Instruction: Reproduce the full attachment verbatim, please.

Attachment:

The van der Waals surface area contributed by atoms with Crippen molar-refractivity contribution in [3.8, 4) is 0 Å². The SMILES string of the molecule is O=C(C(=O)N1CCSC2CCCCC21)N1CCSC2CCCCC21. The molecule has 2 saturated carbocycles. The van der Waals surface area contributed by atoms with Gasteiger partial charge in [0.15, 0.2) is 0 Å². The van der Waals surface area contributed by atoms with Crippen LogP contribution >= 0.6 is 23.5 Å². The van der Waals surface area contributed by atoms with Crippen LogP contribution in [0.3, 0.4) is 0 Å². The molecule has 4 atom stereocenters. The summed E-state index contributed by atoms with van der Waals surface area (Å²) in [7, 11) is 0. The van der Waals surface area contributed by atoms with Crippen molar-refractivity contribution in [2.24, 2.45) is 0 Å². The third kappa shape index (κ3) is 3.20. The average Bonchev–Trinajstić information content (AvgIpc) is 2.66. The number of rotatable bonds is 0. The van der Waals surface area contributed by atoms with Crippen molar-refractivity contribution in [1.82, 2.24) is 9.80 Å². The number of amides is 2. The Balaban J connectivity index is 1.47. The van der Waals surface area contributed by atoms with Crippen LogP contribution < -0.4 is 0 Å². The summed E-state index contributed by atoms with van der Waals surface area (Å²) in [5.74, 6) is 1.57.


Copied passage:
The van der Waals surface area contributed by atoms with Crippen molar-refractivity contribution in [3.8, 4) is 0 Å². The SMILES string of the molecule is O=C(C(=O)N1CCSC2CCCCC21)N1CCSC2CCCCC21. The molecule has 2 saturated carbocycles. The van der Waals surface area contributed by atoms with Gasteiger partial charge in [0.15, 0.2) is 0 Å². The van der Waals surface area contributed by atoms with Crippen LogP contribution >= 0.6 is 23.5 Å². The van der Waals surface area contributed by atoms with Crippen LogP contribution in [0.3, 0.4) is 0 Å². The molecule has 4 atom stereocenters. The summed E-state index contributed by atoms with van der Waals surface area (Å²) in [7, 11) is 0. The van der Waals surface area contributed by atoms with Crippen molar-refractivity contribution in [2.24, 2.45) is 0 Å². The third kappa shape index (κ3) is 3.20. The average Bonchev–Trinajstić information content (AvgIpc) is 2.66. The number of rotatable bonds is 0. The van der Waals surface area contributed by atoms with Crippen molar-refractivity contribution in [1.82, 2.24) is 9.80 Å². The number of amides is 2. The Balaban J connectivity index is 1.47. The van der Waals surface area contributed by atoms with Crippen LogP contribution < -0.4 is 0 Å². The summed E-state index contributed by atoms with van der Waals surface area (Å²) in [5.74, 6) is 1.57.